Here’s Why You Shouldn’t Fear a Colonoscopy

By Patricia Hollenback, R.N., BSN, OCN

Colonoscopies are an essential screening tool in the fight against colorectal cancer. However, some people would rather skip it due to the fear that it may be painful or embarrassing. If you find yourself avoiding this life-saving procedure for this very reason, here’s why you shouldn’t worry about pain or embarrassment.

The Prep Work You Have To Do Isn’t That Bad

Some people fear the colonoscopy prep more than the actual procedure. But the preparation isn’t what it was years ago. You still have to drink a solution that helps clean out the colon, but how much you drink has changed.

In the past, you had to drink 18 eight-ounce glasses of the solution, which is a combination of a laxative and electrolytes. Not only was that a lot of liquid to drink, but it has an unappealing taste too.

Now, most patients drink smaller amounts of the liquid, or consume a couple of packets of powder mixed with some water. You may also be splitting the dosage of the laxative solution or pills between the day before and the morning of your procedure, instead of going through the whole cleansing process at one time. This method is much easier to tolerate and does a better job of cleansing the colon, so it’s a win-win!

The Procedure Isn’t Painful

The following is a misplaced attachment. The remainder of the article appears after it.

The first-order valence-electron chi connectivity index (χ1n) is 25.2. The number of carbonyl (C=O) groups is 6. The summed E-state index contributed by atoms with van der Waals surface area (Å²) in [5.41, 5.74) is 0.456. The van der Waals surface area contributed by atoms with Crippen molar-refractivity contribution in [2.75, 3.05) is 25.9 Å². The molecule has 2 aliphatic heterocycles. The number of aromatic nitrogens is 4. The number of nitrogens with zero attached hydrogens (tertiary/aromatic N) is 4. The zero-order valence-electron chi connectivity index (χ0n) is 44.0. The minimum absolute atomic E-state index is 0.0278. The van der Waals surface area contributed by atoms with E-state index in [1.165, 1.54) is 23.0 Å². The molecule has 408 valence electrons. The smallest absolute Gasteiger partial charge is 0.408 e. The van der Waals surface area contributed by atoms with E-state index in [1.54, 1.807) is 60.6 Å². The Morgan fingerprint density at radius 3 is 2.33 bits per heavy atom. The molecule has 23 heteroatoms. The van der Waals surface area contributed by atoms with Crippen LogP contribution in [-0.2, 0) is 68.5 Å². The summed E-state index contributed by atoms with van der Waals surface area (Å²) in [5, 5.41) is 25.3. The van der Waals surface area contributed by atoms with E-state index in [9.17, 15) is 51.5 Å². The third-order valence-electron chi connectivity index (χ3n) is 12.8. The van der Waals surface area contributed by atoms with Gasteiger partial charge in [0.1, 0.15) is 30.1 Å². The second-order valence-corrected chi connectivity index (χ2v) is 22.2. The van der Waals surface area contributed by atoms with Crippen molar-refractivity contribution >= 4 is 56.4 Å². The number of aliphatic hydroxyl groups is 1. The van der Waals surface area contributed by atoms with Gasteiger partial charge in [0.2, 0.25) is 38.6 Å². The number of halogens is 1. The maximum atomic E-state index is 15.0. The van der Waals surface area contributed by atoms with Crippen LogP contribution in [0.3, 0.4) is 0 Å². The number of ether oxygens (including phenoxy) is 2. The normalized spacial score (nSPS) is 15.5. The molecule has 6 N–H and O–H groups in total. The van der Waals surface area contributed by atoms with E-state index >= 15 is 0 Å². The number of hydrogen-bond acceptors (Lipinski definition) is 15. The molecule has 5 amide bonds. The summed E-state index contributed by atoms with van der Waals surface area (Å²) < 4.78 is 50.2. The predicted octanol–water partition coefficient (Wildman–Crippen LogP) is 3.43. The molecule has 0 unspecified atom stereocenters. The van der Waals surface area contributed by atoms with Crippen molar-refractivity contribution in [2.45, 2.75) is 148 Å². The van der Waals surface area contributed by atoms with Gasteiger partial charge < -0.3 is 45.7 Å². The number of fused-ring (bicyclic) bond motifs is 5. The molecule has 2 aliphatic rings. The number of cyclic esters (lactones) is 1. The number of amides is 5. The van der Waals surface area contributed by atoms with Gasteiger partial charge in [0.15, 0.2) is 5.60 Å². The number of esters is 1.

Most people don’t experience any pain during a colonoscopy. In fact, some people claim that they got their best sleep during a colonoscopy. Before your procedure begins, you’re given a sedative to make you sleep so you don’t feel anything. Many people also claim to not remember the procedure at all due to the sedative.

During the procedure, air is pumped into the colon to keep it open to allow doctors to get the best pictures. The air pressure may cause some discomfort or cramping in your lower abdomen after the procedure – once the air leaves your colon, this discomfort goes away.

You Won’t Have To Do It Again For a While

Unless you have symptoms at an earlier age or have a history of polyps or colorectal cancer in your family, you don’t have to have your first colonoscopy until you are 50. If during your first colonoscopy, doctors don’t find any polyps or cancer and you don’t have risk factors for colon cancer, you won’t have to have another colonoscopy for another 10 years.

If doctors do find one or two small, low-risk polyps, you still don’t have to go through it again for five to 10 years.

It Could Save Your Life!

Colonoscopies are the most accurate test for colorectal cancer, they have proven to detect cancer early and they save lives. When colorectal cancer is found early, it’s small and easier to treat.

During a colonoscopy, doctors look for cancer, polyps or other types of abnormal tissue that can be removed through a scope. Removing polyps can prevent colorectal cancer, which is why colonoscopies are so important – colorectal cancer typically doesn’t have any warning symptoms and by the time these symptoms appear, tumors tend to be bigger and harder to treat.

About the Author

Patricia Hollenback, R.N., BSN, OCN

Patti is a champion for cancer prevention and early detection. As a nurse navigator, her primary goal is to create an open and trusting relationship with her patients in order to guide them through the medical maze of testing, treatment and recovery.

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